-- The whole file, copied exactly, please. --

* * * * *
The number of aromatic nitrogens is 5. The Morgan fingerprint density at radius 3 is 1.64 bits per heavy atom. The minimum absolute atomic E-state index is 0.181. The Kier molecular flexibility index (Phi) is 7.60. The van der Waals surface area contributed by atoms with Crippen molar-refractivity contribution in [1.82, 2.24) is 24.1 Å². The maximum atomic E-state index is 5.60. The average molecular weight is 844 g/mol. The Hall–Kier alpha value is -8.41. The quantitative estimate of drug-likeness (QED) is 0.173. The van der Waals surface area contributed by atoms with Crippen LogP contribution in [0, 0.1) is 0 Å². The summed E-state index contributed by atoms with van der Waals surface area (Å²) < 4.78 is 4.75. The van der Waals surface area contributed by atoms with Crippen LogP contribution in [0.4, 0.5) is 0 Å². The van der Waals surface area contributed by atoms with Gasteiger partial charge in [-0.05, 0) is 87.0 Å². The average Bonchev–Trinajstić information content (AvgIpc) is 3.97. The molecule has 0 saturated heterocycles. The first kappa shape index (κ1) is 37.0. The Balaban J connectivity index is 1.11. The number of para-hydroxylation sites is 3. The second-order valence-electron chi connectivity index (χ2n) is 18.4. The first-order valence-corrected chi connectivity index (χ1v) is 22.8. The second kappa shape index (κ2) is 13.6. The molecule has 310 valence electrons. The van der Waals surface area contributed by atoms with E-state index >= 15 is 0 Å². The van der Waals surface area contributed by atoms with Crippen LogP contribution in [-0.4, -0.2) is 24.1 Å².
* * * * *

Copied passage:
The number of aromatic nitrogens is 5. The Morgan fingerprint density at radius 3 is 1.64 bits per heavy atom. The minimum absolute atomic E-state index is 0.181. The Kier molecular flexibility index (Phi) is 7.60. The van der Waals surface area contributed by atoms with Crippen molar-refractivity contribution in [1.82, 2.24) is 24.1 Å². The maximum atomic E-state index is 5.60. The average molecular weight is 844 g/mol. The Hall–Kier alpha value is -8.41. The quantitative estimate of drug-likeness (QED) is 0.173. The van der Waals surface area contributed by atoms with Crippen LogP contribution in [0, 0.1) is 0 Å². The summed E-state index contributed by atoms with van der Waals surface area (Å²) < 4.78 is 4.75. The van der Waals surface area contributed by atoms with Crippen LogP contribution in [0.4, 0.5) is 0 Å². The van der Waals surface area contributed by atoms with Gasteiger partial charge in [-0.05, 0) is 87.0 Å². The average Bonchev–Trinajstić information content (AvgIpc) is 3.97. The molecule has 0 saturated heterocycles. The first kappa shape index (κ1) is 37.0. The Balaban J connectivity index is 1.11. The number of para-hydroxylation sites is 3. The second-order valence-electron chi connectivity index (χ2n) is 18.4. The first-order valence-corrected chi connectivity index (χ1v) is 22.8. The second kappa shape index (κ2) is 13.6. The molecule has 310 valence electrons. The van der Waals surface area contributed by atoms with E-state index >= 15 is 0 Å². The van der Waals surface area contributed by atoms with Crippen LogP contribution in [-0.4, -0.2) is 24.1 Å².